You almost never hear anything good about public schools in Detroit. In fact, it’s always bad news about decaying building conditions, persistant staffing issues, and complicated political struggles at all levels. Given that context it’s hard to see how local students, parents, or educators could feel good about the world they live in each day. We highlight this piece below as one of the many stories that gets lost in the negativity, the story of real people who are talented and committed to the success of a great city. Bernita Bradely wrote this for the blog Detroit Schools Rock.
Grammatical errors are everywhere—and I should know. Despite the energy and thought I give to pouring my passion into every blog I write my writing remains imperfect.
This brings me to the thought of how important it is for our young people to learn to write. It’s so needed in a world full of ebonics and shortcuts! We replace U with you, 2 with to, too or two, and IKR is one of many acronyms used in everyday writing. I think a new one comes out daily.
This week’s Faces of the D subject is Mr. Jihad Fahs, aka “The Educator,” has taught reading and writing to eighth-graders for two years. He’s 25 and has worked with families since 2010. Educators ignited him to become a great educator himself, willing to find ways to ignite imaginations and spark action in our youth.
Currently his class at DEPSA Junior Academy is reading “I Know why the Caged Bird Sings,” a classic that every child should indulge in. He challenges students to hear what they read and make a connection to the stories. Thought-provoking conversations called team talks prompt students to act as reporters and monitor current events.
And he loves checking for errors.
No doubt if one of his students is interviewed 10 years from now their answer to the question, “Who inspired you to be a teacher?” will be “The Educator,” Mr. Jihad Fahs.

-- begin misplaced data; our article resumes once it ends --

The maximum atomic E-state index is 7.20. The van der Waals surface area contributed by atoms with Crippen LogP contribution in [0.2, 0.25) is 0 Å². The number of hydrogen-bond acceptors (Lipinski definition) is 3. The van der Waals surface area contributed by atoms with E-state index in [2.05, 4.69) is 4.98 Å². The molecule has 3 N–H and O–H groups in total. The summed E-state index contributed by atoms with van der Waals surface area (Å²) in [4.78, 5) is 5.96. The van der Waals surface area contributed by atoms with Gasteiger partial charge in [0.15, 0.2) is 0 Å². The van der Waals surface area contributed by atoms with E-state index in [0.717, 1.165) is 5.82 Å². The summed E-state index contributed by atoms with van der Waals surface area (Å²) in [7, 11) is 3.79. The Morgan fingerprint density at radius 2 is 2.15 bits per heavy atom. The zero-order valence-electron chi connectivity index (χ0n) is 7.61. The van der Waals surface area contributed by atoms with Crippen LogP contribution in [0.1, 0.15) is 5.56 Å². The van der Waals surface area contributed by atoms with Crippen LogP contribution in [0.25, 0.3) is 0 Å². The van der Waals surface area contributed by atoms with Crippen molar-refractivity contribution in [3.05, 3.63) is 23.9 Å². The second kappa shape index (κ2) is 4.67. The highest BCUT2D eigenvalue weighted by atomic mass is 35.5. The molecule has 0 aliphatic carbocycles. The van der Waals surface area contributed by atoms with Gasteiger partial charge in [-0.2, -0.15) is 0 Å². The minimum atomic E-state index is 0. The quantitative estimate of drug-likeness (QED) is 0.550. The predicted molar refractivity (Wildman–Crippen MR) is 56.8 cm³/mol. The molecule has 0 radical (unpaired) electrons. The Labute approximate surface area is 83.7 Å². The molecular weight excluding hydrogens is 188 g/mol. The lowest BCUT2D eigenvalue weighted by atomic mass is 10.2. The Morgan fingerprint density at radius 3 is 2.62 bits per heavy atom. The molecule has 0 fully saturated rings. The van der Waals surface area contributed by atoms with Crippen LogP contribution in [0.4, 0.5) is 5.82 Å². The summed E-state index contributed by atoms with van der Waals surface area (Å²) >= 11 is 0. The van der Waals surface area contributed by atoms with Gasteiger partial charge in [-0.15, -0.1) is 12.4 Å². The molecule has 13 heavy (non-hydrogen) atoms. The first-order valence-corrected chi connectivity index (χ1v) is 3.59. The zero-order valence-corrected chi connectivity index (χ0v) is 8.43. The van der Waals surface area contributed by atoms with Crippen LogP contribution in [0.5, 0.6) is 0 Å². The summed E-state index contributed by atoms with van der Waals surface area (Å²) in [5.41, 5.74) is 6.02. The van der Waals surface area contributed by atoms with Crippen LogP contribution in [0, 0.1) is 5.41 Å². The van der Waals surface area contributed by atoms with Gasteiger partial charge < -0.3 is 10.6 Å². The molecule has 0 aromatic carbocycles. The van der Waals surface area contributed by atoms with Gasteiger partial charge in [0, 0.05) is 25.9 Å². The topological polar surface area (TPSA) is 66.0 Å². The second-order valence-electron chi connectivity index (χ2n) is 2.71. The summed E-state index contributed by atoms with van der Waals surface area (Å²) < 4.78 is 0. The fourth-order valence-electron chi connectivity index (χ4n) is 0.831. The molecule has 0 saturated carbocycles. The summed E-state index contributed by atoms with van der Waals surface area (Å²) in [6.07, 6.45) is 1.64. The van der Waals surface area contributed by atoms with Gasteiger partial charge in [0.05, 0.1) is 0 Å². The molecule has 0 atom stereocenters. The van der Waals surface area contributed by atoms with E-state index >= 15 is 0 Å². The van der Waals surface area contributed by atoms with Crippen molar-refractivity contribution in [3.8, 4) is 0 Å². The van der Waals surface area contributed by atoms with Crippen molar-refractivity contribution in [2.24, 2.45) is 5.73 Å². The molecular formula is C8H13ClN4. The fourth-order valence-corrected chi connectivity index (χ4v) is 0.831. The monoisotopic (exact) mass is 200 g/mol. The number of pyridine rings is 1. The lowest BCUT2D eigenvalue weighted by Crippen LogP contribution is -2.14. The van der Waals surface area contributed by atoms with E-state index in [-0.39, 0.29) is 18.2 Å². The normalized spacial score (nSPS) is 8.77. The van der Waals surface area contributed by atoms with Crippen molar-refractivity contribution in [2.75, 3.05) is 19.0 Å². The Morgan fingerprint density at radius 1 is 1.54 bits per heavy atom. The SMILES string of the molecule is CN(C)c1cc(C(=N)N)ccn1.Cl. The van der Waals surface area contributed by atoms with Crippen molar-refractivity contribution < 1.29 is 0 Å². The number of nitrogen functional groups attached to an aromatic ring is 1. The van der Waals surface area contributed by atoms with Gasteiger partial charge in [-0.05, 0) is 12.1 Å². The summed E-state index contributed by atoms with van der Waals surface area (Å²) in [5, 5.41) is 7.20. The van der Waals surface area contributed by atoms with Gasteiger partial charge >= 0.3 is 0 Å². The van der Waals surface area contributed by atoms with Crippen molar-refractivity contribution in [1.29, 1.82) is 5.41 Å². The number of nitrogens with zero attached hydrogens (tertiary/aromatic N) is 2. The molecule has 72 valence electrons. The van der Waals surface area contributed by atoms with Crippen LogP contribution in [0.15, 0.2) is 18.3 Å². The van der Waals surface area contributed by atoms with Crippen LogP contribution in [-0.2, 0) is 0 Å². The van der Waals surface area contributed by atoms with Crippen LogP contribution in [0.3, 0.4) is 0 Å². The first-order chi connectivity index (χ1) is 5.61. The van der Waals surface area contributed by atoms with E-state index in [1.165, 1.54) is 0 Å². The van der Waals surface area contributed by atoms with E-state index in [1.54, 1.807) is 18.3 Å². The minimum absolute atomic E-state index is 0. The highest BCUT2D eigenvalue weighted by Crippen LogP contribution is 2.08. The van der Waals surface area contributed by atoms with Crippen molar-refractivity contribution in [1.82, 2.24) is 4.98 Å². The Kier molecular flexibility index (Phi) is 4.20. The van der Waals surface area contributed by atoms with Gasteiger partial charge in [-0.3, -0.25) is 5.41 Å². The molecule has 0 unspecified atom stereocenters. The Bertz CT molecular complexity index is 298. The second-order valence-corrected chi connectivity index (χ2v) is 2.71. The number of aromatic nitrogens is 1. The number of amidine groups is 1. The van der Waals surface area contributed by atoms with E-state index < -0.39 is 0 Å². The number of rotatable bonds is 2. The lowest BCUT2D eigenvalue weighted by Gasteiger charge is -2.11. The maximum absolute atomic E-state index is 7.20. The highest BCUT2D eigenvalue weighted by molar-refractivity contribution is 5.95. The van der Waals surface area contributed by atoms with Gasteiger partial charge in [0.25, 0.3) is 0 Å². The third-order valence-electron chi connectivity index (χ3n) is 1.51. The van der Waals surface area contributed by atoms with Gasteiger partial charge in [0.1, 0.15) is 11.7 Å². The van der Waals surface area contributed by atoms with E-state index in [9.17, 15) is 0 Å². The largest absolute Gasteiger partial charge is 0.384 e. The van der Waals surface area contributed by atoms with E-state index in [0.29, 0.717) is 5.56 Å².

Q: Why Detroit?
A: Detroit is my second home. Even though my family and me are Lebanese born, I still consider Detroit my home. My cultural identity as an Arab (Lebanese) person is incredibly important to me. The reason I love Detroit so much is I see the spirit of my people within the city. Detroit has been stepped on and destroyed by outside interests, corruption and mismanagement, just like my country.
However, the tenacity and refusal to give up is why I love it here so much. The people here have pride for their home, and that is rare.
Q: Name an experience that prompted you to work in your field.
A: Growing up as an English-language learner, I can attribute my success to all my English teachers. They helped to give me the most important gift of all–communication. I loved my time in school and I want to help other learners feel the same way.
Q: How would you like to see the city grow?
A: I would like to see the neighborhoods grow. Yeah, the revitalization of Downtown and Midtown is great, but all that does is bring in richer people from the suburbs, raising rent and displace the people who have already been here. I want an ethical government/person to invest in the neighborhoods and uplift the people already here. Bring back the local businesses and public schools we can be proud of!
Q: What would you tell a youth that you wished someone told you?
A: Natural intelligence and skill doesn’t matter. All that matters is how hard you work. Yeah, natural talent makes things a bit easier, but all the natural talent in the world means nothing unless you work at something.
Q: What would you like to share with others?
A: In Donald Trump’s America, it’s more important than ever that we all stand together, especially people of color.